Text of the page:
Thursday, March 12, 2009

History of the Southern States Mission, Part 4

History of the Southern States Mission

The month of January, 1879, President Morgan spent in visiting the various branches of the church in Floyd, Chattooga, Walker and Coosa counties, inspiring the Saints and Elders to renewed faith and energies in their labors. During the latter part of the month President Morgan traveled into North Carolina, holding meetings and making many friends.

Elder Thos. Higham was transferred from the Tennessee Conference to the Georgia, with Varnell Station as his headquarters, and the surrounding territory as his field of labor.

The month of January closed with a good report in tracting and strenuous efforts having been made to create a spirit of investigation.

February, 1879, Elder John R. Holt reported the conversion and baptism of a prominent Wesleyan minister: a number of baptisms also reported from Mississippi and Georgia.

During President Morgan’s visit to North Carolina great efforts were made to open up new fields of labor, in which he was successful.

About Feb 20 to 26, at a meeting a number of members were ex-communicated in the McClemore’s Cove branch on account of apostacy, a detailed record of which was kept in the branch books.

March, 1879, a branch of the church was organized by President Morgan in the North Carolina Conference, after the conversion and baptism of thirteen souls.

Elders Parley P. Pratt and Daniel Stuart reported having traveled through the mountainous portions of Tennessee, a distance of about four hundred miles, holding many meetings, making friends and converts.

March 23, 1879, President Morgan left the south with a company of sixty-five emigrants for Colorado, who arrived at Alamoosa, Col., in fine spirits, and who were met by a party of Saints from Mamassa [sic; he means Manassa] with teams and wagons and taken to that place, while President Morgan continued on to Salt Lake City for Conference.

In the latter part of March Elder C.W. Hardy reported the baptism of four persons at Varnell’s Station and Elder Ralph Smith, while visiting Red Apple, Ala., baptized four converts.

On the 25th of March Elders J.H. Parry, Thos. Higham and Edlef Edlefsen were changed from the Georgia Conference to Cherokee county, North Carolina, arriving there on the 31st, having walked the entire distance, overland.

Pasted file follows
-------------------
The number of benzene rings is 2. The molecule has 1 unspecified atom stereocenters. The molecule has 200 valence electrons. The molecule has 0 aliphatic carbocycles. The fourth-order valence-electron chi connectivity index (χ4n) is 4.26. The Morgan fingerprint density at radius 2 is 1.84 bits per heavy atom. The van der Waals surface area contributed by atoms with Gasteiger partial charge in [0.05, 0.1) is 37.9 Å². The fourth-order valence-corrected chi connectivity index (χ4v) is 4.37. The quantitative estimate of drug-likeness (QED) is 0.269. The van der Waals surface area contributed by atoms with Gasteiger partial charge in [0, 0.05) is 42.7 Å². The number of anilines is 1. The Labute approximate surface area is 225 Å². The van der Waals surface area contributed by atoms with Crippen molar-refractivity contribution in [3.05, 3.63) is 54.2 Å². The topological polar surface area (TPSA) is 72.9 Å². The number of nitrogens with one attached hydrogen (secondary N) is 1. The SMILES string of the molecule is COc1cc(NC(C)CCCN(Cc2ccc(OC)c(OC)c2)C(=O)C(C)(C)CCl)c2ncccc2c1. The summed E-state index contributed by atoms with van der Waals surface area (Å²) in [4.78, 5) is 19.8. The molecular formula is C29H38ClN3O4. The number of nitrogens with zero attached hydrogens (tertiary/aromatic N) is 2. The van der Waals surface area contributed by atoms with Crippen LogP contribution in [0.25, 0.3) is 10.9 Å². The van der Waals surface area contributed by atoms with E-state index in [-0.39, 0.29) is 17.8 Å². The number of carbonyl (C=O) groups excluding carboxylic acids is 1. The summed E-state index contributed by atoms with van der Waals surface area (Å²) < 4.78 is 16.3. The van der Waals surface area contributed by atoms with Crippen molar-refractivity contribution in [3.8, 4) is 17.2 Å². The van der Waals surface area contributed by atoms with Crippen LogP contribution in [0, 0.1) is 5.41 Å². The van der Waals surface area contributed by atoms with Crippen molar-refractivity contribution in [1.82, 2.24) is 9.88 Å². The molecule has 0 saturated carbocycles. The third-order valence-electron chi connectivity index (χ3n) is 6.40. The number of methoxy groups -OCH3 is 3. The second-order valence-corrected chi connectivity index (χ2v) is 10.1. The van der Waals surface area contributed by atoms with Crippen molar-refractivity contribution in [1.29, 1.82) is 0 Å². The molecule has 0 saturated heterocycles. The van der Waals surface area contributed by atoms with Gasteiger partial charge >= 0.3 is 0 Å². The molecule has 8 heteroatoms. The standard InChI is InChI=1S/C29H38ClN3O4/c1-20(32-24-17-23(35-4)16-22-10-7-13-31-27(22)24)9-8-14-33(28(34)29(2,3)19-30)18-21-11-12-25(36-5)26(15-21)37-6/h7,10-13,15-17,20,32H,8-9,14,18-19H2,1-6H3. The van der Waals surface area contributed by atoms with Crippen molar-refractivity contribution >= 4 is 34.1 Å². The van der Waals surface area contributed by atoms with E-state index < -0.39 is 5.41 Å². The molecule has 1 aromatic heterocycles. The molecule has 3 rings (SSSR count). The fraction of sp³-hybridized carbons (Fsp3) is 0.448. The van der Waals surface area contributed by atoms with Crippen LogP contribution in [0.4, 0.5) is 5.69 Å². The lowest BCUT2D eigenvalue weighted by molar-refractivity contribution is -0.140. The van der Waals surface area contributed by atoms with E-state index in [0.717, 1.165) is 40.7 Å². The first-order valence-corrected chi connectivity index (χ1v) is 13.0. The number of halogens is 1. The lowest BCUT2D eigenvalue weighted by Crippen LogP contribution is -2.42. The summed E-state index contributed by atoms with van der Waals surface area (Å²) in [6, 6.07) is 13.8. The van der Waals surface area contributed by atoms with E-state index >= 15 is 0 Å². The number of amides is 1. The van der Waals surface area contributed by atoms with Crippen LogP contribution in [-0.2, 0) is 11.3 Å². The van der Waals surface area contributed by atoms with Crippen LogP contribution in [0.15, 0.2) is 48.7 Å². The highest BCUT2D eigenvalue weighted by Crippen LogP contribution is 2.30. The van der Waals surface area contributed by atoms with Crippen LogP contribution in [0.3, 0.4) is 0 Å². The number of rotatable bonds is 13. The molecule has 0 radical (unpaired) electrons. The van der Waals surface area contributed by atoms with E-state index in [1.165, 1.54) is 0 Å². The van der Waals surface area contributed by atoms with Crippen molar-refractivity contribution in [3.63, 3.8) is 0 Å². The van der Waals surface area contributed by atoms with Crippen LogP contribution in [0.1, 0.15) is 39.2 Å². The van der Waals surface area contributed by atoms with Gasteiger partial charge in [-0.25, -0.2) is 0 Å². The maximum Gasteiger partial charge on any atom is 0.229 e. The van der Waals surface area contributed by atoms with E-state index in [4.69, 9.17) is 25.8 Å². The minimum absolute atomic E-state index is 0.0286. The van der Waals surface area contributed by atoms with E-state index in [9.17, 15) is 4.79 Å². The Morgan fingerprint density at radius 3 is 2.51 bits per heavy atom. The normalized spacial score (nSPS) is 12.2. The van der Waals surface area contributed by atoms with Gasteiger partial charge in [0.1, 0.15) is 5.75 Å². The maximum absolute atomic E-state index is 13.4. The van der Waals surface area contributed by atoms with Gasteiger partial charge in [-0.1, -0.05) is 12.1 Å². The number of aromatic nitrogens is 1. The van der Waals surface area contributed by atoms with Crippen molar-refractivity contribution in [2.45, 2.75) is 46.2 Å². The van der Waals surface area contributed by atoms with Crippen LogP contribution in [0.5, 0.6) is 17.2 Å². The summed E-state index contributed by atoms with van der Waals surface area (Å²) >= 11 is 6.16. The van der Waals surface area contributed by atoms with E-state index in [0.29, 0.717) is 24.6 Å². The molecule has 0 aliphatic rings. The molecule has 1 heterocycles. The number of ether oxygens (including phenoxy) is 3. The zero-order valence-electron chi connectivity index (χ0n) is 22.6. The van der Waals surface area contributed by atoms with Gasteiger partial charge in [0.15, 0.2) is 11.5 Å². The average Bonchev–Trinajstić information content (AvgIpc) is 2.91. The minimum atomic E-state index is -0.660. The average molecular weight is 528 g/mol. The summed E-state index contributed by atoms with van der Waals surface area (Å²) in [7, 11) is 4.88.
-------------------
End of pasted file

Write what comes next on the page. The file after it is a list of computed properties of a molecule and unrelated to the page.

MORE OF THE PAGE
Elders J.H. Vannatta and James Patterson reported the baptism of eight members in Mississippi and a very kindly feeling for them, with prospects for additional baptisms.

April, 1879, Elders Parry, Higham and Edlefsen were visited by a party of nine armed men led by a Methodist preacher named Henry Green, who ordered them to leave the state, under severe penalties if they failed. They did not leave, and on April 3 a mass meeting was held and a committee appointed to inquire if they (the elders) intended to leave. They replied very emphatically, “No! positively no; not until the Lord says so.”

After the committee returned and made their report a brief consultation was held and the crowd dispersed, leaving them to return home without any molestation.

At the annual Conference in Salt Lake City, April 6, a company of fifteen Elders were called and set apart for the Southern states, which greatly pleased the President and struggling Elders in the field.

April 15 Elder John R. Holt reported the baptism of seventy-one converts in the Kentucky Conference.

May, 1879, Elder Rudger Clawson reported for duty and was appointed to travel with Elder Joseph Standing in the Georgia Conference. About this time Elder Andrew L. Johnson visited the branches of the Church in Walker, Chattooga and Floyd counties and organized a branch at Polk county, consisting of ten members, Elder John N. Robinson being appointed to provide.

During the month of June, 1879, thirteen Elders were called from Utah (Weber Stake), young men who had been actively engaged in M.I.A. work. They were accompanied by Elder David H. Perry, President of the Weber Stake, with his family. The Elders were assigned to different fields and President Perry and family visited Virginia and Kentucky and done much to allay prejudice and assist the Elders to proclaim the Gospel.

The latter part of June active work was done in the various fields, many new localities opened up, causing considerable agitation and opposition from the press and pulpit and causing some apprehension in certain localities.

The month of July, 1879, was noticeable in the history of the Mission for the number and violence of the mobs that were turned loose upon the Elders and Saints.

In the Kentucky Conference Elders Frank McDonald, Gordon S. Bills and Samuel Butterfield were beset by a mob while attending to the ordinance of baptism at George’s Creek, in Lawrence county, but by care and the blessings of God they passed through it without any trouble and succeeded in organizing a branch of the church.

(To be Continued.)

Latter Day Saints Southern Star, Vol. 1, No. 4, Chattanooga, Tenn. Saturday, December 24, 1898.

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